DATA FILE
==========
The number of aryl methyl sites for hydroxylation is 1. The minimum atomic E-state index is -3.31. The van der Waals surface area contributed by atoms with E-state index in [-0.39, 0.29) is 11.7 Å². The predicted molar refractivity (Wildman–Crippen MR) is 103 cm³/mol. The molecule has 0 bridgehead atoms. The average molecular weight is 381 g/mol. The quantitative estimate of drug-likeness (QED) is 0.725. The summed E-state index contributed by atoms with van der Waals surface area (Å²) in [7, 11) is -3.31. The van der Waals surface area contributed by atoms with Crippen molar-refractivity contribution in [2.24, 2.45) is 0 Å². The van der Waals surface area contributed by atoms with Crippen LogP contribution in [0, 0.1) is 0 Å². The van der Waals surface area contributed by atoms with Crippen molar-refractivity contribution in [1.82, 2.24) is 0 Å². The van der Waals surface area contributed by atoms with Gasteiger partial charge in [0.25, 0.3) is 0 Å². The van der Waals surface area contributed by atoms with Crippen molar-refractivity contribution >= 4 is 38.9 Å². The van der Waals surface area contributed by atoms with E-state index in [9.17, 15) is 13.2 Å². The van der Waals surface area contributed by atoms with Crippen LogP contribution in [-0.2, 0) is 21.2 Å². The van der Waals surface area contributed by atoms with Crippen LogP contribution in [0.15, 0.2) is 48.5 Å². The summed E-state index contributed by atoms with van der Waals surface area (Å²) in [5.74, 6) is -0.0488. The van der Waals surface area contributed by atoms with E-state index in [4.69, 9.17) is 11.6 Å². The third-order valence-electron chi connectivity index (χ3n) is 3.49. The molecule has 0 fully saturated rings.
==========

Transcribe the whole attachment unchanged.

The number of aryl methyl sites for hydroxylation is 1. The minimum atomic E-state index is -3.31. The van der Waals surface area contributed by atoms with E-state index in [-0.39, 0.29) is 11.7 Å². The predicted molar refractivity (Wildman–Crippen MR) is 103 cm³/mol. The molecule has 0 bridgehead atoms. The average molecular weight is 381 g/mol. The quantitative estimate of drug-likeness (QED) is 0.725. The summed E-state index contributed by atoms with van der Waals surface area (Å²) in [7, 11) is -3.31. The van der Waals surface area contributed by atoms with Crippen molar-refractivity contribution in [2.24, 2.45) is 0 Å². The van der Waals surface area contributed by atoms with Crippen LogP contribution in [0, 0.1) is 0 Å². The van der Waals surface area contributed by atoms with Crippen molar-refractivity contribution in [1.82, 2.24) is 0 Å². The van der Waals surface area contributed by atoms with Gasteiger partial charge in [0.25, 0.3) is 0 Å². The van der Waals surface area contributed by atoms with Crippen molar-refractivity contribution >= 4 is 38.9 Å². The van der Waals surface area contributed by atoms with E-state index in [9.17, 15) is 13.2 Å². The van der Waals surface area contributed by atoms with Crippen LogP contribution in [-0.2, 0) is 21.2 Å². The van der Waals surface area contributed by atoms with Crippen LogP contribution in [0.15, 0.2) is 48.5 Å². The summed E-state index contributed by atoms with van der Waals surface area (Å²) in [5.74, 6) is -0.0488. The van der Waals surface area contributed by atoms with E-state index in [4.69, 9.17) is 11.6 Å². The third-order valence-electron chi connectivity index (χ3n) is 3.49. The molecule has 0 fully saturated rings.